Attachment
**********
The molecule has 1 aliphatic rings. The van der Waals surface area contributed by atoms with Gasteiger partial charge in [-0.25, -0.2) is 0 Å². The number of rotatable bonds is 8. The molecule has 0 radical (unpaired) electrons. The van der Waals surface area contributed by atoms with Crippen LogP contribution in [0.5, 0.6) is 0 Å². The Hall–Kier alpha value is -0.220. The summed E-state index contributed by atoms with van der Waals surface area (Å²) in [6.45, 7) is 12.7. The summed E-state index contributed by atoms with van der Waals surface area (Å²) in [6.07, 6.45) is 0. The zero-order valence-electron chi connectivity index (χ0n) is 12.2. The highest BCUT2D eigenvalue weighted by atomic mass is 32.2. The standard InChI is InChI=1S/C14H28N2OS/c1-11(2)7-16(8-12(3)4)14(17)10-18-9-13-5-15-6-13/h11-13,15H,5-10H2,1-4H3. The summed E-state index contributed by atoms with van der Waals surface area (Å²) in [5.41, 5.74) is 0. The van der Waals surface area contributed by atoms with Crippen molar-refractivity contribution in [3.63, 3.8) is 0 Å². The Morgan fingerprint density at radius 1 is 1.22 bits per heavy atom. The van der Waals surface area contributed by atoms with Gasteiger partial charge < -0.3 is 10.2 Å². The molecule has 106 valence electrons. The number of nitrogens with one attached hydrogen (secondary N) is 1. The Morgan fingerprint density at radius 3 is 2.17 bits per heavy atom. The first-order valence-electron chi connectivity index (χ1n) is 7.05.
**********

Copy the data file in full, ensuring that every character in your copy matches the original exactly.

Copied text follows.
The molecule has 1 aliphatic rings. The van der Waals surface area contributed by atoms with Gasteiger partial charge in [-0.25, -0.2) is 0 Å². The number of rotatable bonds is 8. The molecule has 0 radical (unpaired) electrons. The van der Waals surface area contributed by atoms with Crippen LogP contribution in [0.5, 0.6) is 0 Å². The Hall–Kier alpha value is -0.220. The summed E-state index contributed by atoms with van der Waals surface area (Å²) in [6.45, 7) is 12.7. The summed E-state index contributed by atoms with van der Waals surface area (Å²) in [6.07, 6.45) is 0. The zero-order valence-electron chi connectivity index (χ0n) is 12.2. The highest BCUT2D eigenvalue weighted by atomic mass is 32.2. The standard InChI is InChI=1S/C14H28N2OS/c1-11(2)7-16(8-12(3)4)14(17)10-18-9-13-5-15-6-13/h11-13,15H,5-10H2,1-4H3. The summed E-state index contributed by atoms with van der Waals surface area (Å²) in [5.41, 5.74) is 0. The van der Waals surface area contributed by atoms with Crippen molar-refractivity contribution in [3.63, 3.8) is 0 Å². The Morgan fingerprint density at radius 1 is 1.22 bits per heavy atom. The van der Waals surface area contributed by atoms with Gasteiger partial charge < -0.3 is 10.2 Å². The molecule has 106 valence electrons. The number of nitrogens with one attached hydrogen (secondary N) is 1. The Morgan fingerprint density at radius 3 is 2.17 bits per heavy atom. The first-order valence-electron chi connectivity index (χ1n) is 7.05.